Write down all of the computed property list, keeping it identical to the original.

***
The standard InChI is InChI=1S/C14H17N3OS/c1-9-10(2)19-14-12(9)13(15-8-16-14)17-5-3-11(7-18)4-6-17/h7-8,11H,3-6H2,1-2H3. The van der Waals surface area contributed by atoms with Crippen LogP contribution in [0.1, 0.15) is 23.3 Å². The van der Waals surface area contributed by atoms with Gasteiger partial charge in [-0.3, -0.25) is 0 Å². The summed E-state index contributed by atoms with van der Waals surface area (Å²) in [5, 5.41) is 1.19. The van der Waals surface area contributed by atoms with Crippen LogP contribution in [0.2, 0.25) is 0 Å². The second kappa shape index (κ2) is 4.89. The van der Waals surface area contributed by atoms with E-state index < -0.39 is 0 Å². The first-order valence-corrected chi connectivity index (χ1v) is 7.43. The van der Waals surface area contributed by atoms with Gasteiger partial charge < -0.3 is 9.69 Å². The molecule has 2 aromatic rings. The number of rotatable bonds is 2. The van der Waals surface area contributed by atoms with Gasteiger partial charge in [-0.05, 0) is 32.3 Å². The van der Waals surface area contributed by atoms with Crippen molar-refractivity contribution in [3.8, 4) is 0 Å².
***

The standard InChI is InChI=1S/C14H17N3OS/c1-9-10(2)19-14-12(9)13(15-8-16-14)17-5-3-11(7-18)4-6-17/h7-8,11H,3-6H2,1-2H3. The van der Waals surface area contributed by atoms with Crippen LogP contribution in [0.1, 0.15) is 23.3 Å². The van der Waals surface area contributed by atoms with Gasteiger partial charge in [-0.3, -0.25) is 0 Å². The summed E-state index contributed by atoms with van der Waals surface area (Å²) in [5, 5.41) is 1.19. The van der Waals surface area contributed by atoms with Crippen LogP contribution in [0.2, 0.25) is 0 Å². The second kappa shape index (κ2) is 4.89. The van der Waals surface area contributed by atoms with E-state index < -0.39 is 0 Å². The first-order valence-corrected chi connectivity index (χ1v) is 7.43. The van der Waals surface area contributed by atoms with Gasteiger partial charge < -0.3 is 9.69 Å². The molecule has 2 aromatic rings. The number of rotatable bonds is 2. The van der Waals surface area contributed by atoms with Gasteiger partial charge in [-0.05, 0) is 32.3 Å². The van der Waals surface area contributed by atoms with Crippen molar-refractivity contribution in [3.8, 4) is 0 Å².